So why assemble the glyphs? Well, if you have a precise pattern of glyphs laid out on your board which matches a building card in the middle of the table, you can then pick up the card and construct the building. There are three rows of building cards, with 4 cards on display each row. Each row has increasingly tougher buildings to construct as the layout of the glyphs become more complex. Level 1 has the easiest floor plan while level 3 buildings require lots of regular tiles and also some unique ones that can only be obtained by finishing second level buildings. However, the higher level buildings do score more points. Once you complete a building and take the card, a new one is replenished. The glyphs used to construct the building are consumed from the player board. Building cards not only score victory points, but they also have a timer. The first person to have 10 sand timers in total from all the building cards will trigger the last round of the game. This card tableau and drafting is most similar to splendor where players pick up different victory points from a row of cards. In fact, this tableau is also somewhat similar to Walking in Burano, another game from S4. However, the card drafting mechanism is quite different from both games. In Realm of the Sand, you only pick up the card if you are able to complete the building.

There is one aspect of the game that makes it easier to construct the buildings: elemental discs are essentially single glyphs that can be placed anywhere on the board to help with construction. Up to three discs can be placed on the board in lieu of a regular action of placing polyominos. Many of these discs can be picked up as a reward for completing a building, particularly a level 1 building. Completing level 2 buildings gives you a blue or yellow elemental discs that are unique glyphs required for building level 3 buildings. These discs cannot be obtained elsewhere. The elemental discs are valuable as they allow you to plug in gaps in your floor plans to complete your construction of buildings. However, there are limited number of discs for each color and when they are gone, you cannot get more.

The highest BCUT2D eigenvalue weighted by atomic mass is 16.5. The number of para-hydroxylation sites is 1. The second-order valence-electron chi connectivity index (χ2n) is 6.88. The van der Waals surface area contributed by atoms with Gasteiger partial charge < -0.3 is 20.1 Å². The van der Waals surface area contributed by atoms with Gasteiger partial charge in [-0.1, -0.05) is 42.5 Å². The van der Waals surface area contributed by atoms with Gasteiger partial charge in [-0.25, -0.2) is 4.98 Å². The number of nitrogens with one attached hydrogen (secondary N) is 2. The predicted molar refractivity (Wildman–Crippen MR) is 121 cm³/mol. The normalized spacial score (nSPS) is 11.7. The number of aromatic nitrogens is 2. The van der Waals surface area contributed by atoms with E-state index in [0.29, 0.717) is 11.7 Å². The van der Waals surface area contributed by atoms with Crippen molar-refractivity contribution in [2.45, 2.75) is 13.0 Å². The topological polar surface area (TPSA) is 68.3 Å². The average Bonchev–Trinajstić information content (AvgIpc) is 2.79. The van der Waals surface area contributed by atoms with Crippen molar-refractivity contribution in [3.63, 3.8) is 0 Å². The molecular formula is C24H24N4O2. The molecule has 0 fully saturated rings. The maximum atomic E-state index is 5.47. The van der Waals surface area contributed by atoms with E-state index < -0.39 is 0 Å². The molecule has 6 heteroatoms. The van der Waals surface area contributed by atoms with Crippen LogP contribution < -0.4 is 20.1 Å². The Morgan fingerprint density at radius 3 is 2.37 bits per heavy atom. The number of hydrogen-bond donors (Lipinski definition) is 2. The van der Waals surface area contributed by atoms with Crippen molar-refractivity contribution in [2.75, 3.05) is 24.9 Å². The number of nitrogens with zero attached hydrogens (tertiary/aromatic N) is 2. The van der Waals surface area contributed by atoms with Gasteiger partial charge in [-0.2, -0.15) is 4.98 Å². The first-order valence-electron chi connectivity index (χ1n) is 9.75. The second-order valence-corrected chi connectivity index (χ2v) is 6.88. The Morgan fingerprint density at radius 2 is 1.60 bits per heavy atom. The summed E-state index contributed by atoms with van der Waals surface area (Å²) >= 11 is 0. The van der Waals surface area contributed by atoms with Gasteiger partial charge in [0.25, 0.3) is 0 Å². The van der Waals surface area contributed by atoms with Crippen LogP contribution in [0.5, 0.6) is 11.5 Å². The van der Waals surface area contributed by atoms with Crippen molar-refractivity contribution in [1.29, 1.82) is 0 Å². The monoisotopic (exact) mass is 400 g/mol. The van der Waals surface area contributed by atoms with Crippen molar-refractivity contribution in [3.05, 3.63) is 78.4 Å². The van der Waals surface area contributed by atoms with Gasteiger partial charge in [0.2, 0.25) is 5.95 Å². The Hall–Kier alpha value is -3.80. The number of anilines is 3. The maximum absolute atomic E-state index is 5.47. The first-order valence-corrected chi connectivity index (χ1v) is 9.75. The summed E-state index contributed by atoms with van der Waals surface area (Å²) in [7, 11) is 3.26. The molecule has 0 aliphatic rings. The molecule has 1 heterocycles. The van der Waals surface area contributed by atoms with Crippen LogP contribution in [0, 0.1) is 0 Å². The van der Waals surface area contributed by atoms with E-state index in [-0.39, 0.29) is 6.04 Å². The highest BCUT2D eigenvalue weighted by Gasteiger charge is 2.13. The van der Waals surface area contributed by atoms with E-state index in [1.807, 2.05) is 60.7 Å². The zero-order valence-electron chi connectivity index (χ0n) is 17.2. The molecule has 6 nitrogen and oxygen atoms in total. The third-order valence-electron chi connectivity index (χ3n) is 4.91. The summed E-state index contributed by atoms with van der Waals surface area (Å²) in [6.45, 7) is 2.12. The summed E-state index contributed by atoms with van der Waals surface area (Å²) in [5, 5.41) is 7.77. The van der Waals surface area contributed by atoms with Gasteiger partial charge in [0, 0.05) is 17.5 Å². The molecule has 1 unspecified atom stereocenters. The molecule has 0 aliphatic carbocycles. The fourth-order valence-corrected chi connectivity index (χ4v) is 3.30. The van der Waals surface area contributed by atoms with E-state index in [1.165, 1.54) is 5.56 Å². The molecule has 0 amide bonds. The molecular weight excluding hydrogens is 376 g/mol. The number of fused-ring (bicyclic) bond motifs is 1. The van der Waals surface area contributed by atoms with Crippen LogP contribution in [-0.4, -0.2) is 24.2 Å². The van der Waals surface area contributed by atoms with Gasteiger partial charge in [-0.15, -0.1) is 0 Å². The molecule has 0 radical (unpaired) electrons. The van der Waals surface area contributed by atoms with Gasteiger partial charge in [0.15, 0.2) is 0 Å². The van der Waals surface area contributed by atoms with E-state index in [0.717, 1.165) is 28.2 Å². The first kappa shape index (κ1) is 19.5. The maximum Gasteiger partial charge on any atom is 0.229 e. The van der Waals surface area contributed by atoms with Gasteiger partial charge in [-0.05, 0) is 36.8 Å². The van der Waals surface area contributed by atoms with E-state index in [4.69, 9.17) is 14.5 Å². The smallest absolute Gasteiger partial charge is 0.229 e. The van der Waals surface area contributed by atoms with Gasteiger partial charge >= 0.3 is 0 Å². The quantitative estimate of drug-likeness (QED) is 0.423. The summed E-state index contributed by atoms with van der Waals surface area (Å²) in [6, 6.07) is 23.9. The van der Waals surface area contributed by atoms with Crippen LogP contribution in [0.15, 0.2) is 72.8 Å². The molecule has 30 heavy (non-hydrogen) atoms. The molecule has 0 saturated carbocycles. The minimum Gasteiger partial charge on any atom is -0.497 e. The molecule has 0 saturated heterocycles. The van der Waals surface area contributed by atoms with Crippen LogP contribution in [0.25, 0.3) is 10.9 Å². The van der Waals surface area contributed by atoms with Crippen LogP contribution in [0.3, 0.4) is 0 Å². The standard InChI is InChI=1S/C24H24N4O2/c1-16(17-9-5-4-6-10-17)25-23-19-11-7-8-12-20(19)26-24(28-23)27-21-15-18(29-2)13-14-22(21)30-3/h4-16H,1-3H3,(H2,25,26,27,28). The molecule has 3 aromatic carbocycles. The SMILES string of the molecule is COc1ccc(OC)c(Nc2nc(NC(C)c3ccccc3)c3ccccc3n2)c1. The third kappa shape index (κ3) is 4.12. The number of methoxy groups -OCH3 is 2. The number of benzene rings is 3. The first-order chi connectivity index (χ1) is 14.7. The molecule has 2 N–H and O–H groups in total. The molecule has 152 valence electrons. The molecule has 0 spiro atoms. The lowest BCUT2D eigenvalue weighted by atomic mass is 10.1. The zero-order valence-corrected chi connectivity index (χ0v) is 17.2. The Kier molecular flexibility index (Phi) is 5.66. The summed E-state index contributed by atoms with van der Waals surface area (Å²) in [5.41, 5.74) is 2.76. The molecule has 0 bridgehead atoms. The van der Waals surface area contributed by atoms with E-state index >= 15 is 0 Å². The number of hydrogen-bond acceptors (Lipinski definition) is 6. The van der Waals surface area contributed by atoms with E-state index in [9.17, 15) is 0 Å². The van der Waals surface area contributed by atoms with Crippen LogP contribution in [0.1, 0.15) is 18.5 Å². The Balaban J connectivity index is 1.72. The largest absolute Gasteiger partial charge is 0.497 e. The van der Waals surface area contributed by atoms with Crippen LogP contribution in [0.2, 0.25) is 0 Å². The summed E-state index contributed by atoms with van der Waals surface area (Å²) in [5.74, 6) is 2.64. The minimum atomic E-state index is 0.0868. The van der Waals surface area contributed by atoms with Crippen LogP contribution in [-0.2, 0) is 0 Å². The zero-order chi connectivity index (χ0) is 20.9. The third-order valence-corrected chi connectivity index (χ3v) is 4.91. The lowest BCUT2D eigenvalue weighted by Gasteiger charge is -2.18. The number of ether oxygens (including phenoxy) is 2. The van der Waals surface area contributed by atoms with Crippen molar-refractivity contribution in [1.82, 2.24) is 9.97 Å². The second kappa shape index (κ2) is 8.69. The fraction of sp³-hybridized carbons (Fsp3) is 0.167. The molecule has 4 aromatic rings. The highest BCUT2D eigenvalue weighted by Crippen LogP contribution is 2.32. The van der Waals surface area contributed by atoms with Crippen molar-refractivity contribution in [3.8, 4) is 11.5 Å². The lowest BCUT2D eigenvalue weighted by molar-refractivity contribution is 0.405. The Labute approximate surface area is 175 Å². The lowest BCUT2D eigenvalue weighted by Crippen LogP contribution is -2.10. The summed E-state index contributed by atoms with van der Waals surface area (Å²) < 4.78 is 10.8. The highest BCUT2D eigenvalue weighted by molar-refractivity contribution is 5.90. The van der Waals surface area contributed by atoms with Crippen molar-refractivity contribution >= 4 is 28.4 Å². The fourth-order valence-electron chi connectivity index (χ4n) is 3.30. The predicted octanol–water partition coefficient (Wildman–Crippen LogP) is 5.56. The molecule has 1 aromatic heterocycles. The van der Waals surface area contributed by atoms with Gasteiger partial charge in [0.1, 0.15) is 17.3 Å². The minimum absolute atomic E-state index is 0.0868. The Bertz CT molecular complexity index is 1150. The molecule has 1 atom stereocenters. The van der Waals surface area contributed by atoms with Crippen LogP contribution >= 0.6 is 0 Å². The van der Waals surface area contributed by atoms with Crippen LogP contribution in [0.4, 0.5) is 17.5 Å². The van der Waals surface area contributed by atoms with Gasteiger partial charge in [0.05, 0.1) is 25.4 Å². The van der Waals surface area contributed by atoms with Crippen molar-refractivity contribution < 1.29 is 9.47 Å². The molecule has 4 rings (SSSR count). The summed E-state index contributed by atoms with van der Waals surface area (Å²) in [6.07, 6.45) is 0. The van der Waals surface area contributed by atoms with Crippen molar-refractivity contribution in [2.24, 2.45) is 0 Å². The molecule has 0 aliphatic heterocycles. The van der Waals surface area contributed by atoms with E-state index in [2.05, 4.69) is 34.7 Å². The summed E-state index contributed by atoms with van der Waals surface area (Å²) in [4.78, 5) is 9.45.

By combining different mechanisms, Realm of Sand feels like a novel creation. What you get is a patchwork-like tile selection mechanism combined with a Splendor-like race for VP-card collection all wrapped up in a spatial puzzle. The end product feels nothing like its progenitors. To be fair, the game feels closest to Patchwork, but it is slightly more forgiving in many ways. Unlike Patchwork where tiles are laid out side by side, polyominos with glyphs can overlap between each placement and removed after building construction. This means the board is pretty fluid, tactical and even if you made a mistake, it won’t be hard to rectify. Moreover, the elemental disc makes it easy to plug in the gaps or rectify errors during placement. This makes pattern formation easier and less frustrating for folks who otherwise might dislike polyomino games. However, despite the relatively lax placement rules, the race for building construction is tense especially if you are competing for the same building. It is imperative to look at other boards to know which buildings are being targeted by other players. Some folks suggest a way to hold cards ala Splendor to reduce the frustration of missing out. I think that might work though it probably reduces tension as you can pick up the card early and progress at your own pace. It would make the game less interactive but more approachable for some. I wonder if a variant is possible, for example sacrificing a level to hold one card. Since gaining a level is not always easy, that would be a decent compromise. I suspect, though not certain, that a rich get richer situation may happen. Players who get elemental discs early enough can complete buildings faster and that can snowball. It’s possible the timer is the great equalizer and that players who choose quantity over quality (going for smaller building in Level 1 and 2 with fewer points) could also win the game. That however, remains to be seen.

Good effort by S4 overall and I really hope they keep up the good work

Initial impressions: Good